Mesoscale simulations of dislocation-obstacle interactions and dislocation avalanches

Arttu Lehtinen

Research output: ThesisDoctoral ThesisCollection of Articles


Plastic deformation in crystals is generated by the motion of line-like defects called dislocations, whose dynamics has thus the key role in determining the mechanical properties of crystalline materials like metals. In addition to line dislocations, metals can contain other defects that serve as obstacles for dislocation motion, leading to strengthening of the metal. The modelling of the interactions between these defects and dislocations is useful when developing new metal alloys. The interactions between dislocations themselves are based on the long-range anisotropic stress-fields that they generate by distorting the surrounding lattice. These long-range interactions and the motion constraints imposed by the lattice lead to complex dynamical behaviour. It has been observed in micropillar experiments of pure crystals that collective motion of dislocations happens in avalanches. The size and duration distributions of these avalanches follow power law scaling. It has been suggested that the exact form of these power laws could be explained with the idea that plastic yielding is a non-equilibrium phase transition. However, results from 2D discrete dislocation dynamics simulations indicate that in the case of pure crystals the collective dynamics of dislocations have glassy features similar to those found in jammed systems. In this thesis we use numerical simulations to study the properties of dislocations in different metals. In publication I we develop a multiscale framework for dislocation-precipitate interactions in body-centered cubic (BCC) iron. In this framework molecular dynamics simulations are used to provide physically justifiable input parameters for 3D discrete dislocation dynamics (DDD). The multiscale model is used in publication II to study the yielding of irradiated BCC iron at elevated temperatures. Irradiated iron contains line dislocations, precipitates and self-interstitial dislocation loops that impede dislocation motion. We show that precipitates and dislocation loops contribute equally to the yield stress when present at equal densities. In publication III we use extensive 3D DDD simulations to study dislocation avalanches in pure aluminium. Analysis of the avalanche statistics indicate that plastic deformation in face-centered cubic (FCC) crystals exhibit extended critical-like phase in analogy to glassy systems, instead of originating from a non-equilibrium phase transition at a critical stress.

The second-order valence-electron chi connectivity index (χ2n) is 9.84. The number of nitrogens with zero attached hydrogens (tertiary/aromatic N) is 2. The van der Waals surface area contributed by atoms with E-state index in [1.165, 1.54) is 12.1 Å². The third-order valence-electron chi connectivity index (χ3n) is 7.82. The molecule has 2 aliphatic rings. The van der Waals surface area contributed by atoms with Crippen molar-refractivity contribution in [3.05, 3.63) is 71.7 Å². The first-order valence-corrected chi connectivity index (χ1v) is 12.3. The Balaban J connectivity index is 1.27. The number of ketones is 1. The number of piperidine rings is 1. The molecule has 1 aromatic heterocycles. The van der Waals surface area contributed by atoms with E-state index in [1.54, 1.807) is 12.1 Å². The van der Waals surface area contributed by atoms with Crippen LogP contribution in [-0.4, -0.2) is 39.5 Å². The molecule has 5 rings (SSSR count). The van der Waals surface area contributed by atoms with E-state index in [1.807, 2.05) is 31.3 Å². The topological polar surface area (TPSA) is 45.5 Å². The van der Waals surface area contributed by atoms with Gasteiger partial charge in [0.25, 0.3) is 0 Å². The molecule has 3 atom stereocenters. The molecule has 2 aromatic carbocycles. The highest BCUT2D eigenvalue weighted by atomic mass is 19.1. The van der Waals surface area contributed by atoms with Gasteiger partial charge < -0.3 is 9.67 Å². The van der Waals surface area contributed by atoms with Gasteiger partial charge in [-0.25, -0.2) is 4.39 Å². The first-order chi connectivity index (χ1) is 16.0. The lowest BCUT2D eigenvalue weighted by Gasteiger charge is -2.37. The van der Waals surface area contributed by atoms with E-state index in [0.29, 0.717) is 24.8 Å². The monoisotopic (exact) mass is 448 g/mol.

Translated title of the contributionDislokaatiovyöryjen ja erkaumalujittumisen mallintaminen mesoskaalan simulaatiomenetelmillä
Original languageEnglish
QualificationDoctor's degree
Awarding Institution
  • Aalto University
  • Alava, Mikko, Supervising Professor
  • Laurson, Lasse, Thesis Advisor
Print ISBNs978-952-60-7272-2
Electronic ISBNs978-952-60-7271-5
Publication statusPublished - 2017
MoE publication typeG5 Doctoral dissertation (article)


  • dislocation avalanches
  • plastic deformation
  • precipitate hardening
  • irradiation damage


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